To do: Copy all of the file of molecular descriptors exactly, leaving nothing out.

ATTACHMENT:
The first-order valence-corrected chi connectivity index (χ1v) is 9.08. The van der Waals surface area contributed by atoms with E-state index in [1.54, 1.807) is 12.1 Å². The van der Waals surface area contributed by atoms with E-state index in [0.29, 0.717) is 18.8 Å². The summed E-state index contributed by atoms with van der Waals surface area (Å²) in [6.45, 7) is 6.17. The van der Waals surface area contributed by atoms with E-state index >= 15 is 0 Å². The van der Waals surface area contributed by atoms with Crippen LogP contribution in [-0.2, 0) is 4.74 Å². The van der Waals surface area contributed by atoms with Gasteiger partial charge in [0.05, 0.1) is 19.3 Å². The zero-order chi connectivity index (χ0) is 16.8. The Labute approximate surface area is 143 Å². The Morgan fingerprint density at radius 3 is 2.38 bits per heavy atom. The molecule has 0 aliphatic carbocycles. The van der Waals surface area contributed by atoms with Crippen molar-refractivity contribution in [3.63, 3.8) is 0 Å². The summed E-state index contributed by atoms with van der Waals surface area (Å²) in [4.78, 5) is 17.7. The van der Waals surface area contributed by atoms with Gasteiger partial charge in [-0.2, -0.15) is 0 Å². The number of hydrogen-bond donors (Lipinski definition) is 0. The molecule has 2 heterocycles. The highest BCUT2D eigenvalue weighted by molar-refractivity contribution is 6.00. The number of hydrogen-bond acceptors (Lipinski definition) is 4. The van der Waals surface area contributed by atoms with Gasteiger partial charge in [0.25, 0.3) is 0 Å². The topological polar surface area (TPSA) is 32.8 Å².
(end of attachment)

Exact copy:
The first-order valence-corrected chi connectivity index (χ1v) is 9.08. The van der Waals surface area contributed by atoms with E-state index in [1.54, 1.807) is 12.1 Å². The van der Waals surface area contributed by atoms with E-state index in [0.29, 0.717) is 18.8 Å². The summed E-state index contributed by atoms with van der Waals surface area (Å²) in [6.45, 7) is 6.17. The van der Waals surface area contributed by atoms with E-state index >= 15 is 0 Å². The van der Waals surface area contributed by atoms with Crippen LogP contribution in [-0.2, 0) is 4.74 Å². The van der Waals surface area contributed by atoms with Gasteiger partial charge in [0.05, 0.1) is 19.3 Å². The zero-order chi connectivity index (χ0) is 16.8. The Labute approximate surface area is 143 Å². The Morgan fingerprint density at radius 3 is 2.38 bits per heavy atom. The molecule has 0 aliphatic carbocycles. The van der Waals surface area contributed by atoms with Crippen molar-refractivity contribution in [3.63, 3.8) is 0 Å². The summed E-state index contributed by atoms with van der Waals surface area (Å²) in [4.78, 5) is 17.7. The van der Waals surface area contributed by atoms with Gasteiger partial charge in [-0.2, -0.15) is 0 Å². The number of hydrogen-bond donors (Lipinski definition) is 0. The molecule has 2 heterocycles. The highest BCUT2D eigenvalue weighted by molar-refractivity contribution is 6.00. The number of hydrogen-bond acceptors (Lipinski definition) is 4. The van der Waals surface area contributed by atoms with Gasteiger partial charge in [0.25, 0.3) is 0 Å². The topological polar surface area (TPSA) is 32.8 Å².